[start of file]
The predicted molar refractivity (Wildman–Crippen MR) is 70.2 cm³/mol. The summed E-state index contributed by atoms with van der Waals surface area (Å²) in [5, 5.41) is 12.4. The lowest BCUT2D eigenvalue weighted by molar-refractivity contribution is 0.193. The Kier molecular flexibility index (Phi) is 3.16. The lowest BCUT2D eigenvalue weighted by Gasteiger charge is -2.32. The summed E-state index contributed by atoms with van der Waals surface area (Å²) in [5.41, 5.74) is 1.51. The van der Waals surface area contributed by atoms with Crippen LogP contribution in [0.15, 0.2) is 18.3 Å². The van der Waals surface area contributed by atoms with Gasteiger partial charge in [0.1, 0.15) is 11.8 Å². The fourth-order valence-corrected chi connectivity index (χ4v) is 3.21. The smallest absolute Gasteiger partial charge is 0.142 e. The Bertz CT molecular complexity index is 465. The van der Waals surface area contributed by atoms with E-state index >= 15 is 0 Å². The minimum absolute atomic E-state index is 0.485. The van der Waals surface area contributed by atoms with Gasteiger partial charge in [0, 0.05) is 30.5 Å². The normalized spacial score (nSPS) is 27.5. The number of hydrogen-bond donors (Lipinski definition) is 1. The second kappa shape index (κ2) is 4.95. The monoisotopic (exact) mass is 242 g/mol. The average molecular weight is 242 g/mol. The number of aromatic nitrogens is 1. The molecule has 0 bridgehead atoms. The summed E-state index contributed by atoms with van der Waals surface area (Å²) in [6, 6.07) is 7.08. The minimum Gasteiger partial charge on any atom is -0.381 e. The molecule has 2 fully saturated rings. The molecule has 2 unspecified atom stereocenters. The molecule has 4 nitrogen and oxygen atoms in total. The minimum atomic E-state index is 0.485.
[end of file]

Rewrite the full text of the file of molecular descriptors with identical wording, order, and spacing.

The predicted molar refractivity (Wildman–Crippen MR) is 70.2 cm³/mol. The summed E-state index contributed by atoms with van der Waals surface area (Å²) in [5, 5.41) is 12.4. The lowest BCUT2D eigenvalue weighted by molar-refractivity contribution is 0.193. The Kier molecular flexibility index (Phi) is 3.16. The lowest BCUT2D eigenvalue weighted by Gasteiger charge is -2.32. The summed E-state index contributed by atoms with van der Waals surface area (Å²) in [5.41, 5.74) is 1.51. The van der Waals surface area contributed by atoms with Crippen LogP contribution in [0.15, 0.2) is 18.3 Å². The van der Waals surface area contributed by atoms with Gasteiger partial charge in [0.1, 0.15) is 11.8 Å². The fourth-order valence-corrected chi connectivity index (χ4v) is 3.21. The smallest absolute Gasteiger partial charge is 0.142 e. The Bertz CT molecular complexity index is 465. The van der Waals surface area contributed by atoms with E-state index >= 15 is 0 Å². The minimum absolute atomic E-state index is 0.485. The van der Waals surface area contributed by atoms with Gasteiger partial charge in [0, 0.05) is 30.5 Å². The normalized spacial score (nSPS) is 27.5. The number of hydrogen-bond donors (Lipinski definition) is 1. The second kappa shape index (κ2) is 4.95. The monoisotopic (exact) mass is 242 g/mol. The average molecular weight is 242 g/mol. The number of aromatic nitrogens is 1. The molecule has 0 bridgehead atoms. The summed E-state index contributed by atoms with van der Waals surface area (Å²) in [6, 6.07) is 7.08. The minimum Gasteiger partial charge on any atom is -0.381 e. The molecule has 2 fully saturated rings. The molecule has 2 unspecified atom stereocenters. The molecule has 4 nitrogen and oxygen atoms in total. The minimum atomic E-state index is 0.485.